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Luzhkov's Honey Fair Pushed to City Outskirts

People shopping at a honey fair in the Manezh Exhibition Hall in February 2006. Luzhkov championed the event. Vladimir Filonov

Mayor Sergei Sobyanin has discontinued city support for what had become a trademark event under his predecessor: the biannual Moscow honey fair.

The event will also be kicked out of its longtime locations of Manezh Exhibition Hall next to the Kremlin and Tsaritsyno Park, a City Hall official said, marking a key change for the popular, folksy event championed by former Mayor Yury Luzhkov, himself a passionate beekeeper.

The National Beekeepers Union said Friday that the fair had been effectively forced out of the city and would be held in the Crocus Expo center just outside the Moscow Ring Road.

Alexei Nemeryuk, the head of City Hall's trade and services department, said honey fairs would be held at Kolomenskoye Park.

But a honey fair currently being held at Kolomenskoye has nothing to do with the National Beekeepers Union, said a woman who answered the phone Friday at the union and who declined to give her name because she was not authorized to speak to the media.

Under Luzhkov, the event was held twice a year: in Manezh in February and at Tsarytsino in September. Stalls were filled by more than 100 beekeepers from Siberia, the North Caucasus and the Urals, among other Russian regions.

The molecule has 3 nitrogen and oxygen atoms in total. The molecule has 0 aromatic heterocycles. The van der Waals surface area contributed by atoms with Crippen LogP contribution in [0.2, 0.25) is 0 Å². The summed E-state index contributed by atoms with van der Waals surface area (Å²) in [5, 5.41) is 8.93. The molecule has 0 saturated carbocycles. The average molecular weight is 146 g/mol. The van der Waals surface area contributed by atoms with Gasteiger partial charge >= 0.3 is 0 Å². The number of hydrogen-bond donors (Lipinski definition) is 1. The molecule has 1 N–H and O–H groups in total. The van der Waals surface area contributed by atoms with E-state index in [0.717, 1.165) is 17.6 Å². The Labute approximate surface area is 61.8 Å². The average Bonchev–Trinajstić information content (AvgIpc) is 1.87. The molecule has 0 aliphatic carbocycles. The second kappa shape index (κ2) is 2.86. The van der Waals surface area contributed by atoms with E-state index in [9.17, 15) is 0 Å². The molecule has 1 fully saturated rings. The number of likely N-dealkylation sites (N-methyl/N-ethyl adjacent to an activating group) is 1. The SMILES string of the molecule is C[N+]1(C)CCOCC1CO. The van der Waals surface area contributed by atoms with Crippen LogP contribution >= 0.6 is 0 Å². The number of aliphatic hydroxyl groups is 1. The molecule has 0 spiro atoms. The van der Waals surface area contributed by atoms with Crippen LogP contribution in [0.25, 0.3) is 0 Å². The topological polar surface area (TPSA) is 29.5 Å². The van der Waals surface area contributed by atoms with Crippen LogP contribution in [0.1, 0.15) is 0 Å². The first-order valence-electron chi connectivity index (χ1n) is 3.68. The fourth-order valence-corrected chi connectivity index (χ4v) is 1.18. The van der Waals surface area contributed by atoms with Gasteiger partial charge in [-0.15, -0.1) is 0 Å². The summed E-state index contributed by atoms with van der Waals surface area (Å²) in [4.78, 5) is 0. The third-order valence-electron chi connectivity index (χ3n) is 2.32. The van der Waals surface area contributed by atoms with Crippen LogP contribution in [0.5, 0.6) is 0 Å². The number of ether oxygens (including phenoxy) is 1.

Nemeryuk said the  honey fair would no longer be held in its previous locations because Manezh and the fair's site at Tsaritsyno were being repurposed.

"The Manezh Exhibition Hall will be developed according to a new concept that does not foresee trade fairs," he told Interfax.

He said the concept had been developed by the culture department, whose new head, Sergei Kapkov, has been credited with transforming the Soviet-built Gorky Park into a trendy recreation zone that appeals to Moscow's middle class.

Nemeryuk also explained that the former site of the fair in Tsaritsyno had been transformed into a parking lot to ease local traffic conditions. He said the honey fair had caused "certain inconveniences" there.

But Nemeryuk was adamant that the tradition of honey fairs would continue. "They will be held at Kolomenskoye," he said.

The beekeepers union questioned the Kolomenskoye fair's credentials, saying in a statement on its website that the fair's organizers had never conducted an all-Russian honey market. It said the fair's organizers were a company called International Beekeepers Association and the Union of Beekeepers, both registered by Rostov region businessman Nikolai Abakumov.

"Who profits, and how do you, beekeepers, pay money for a stall in the fair and to whom?" the National Beekeepers Union asked in its statement.

Abakumov denied hurting beekeepers' pocketbooks, telling RIA-Novosti that he thanked City Hall for letting beekeepers set up their stalls "without middlemen."

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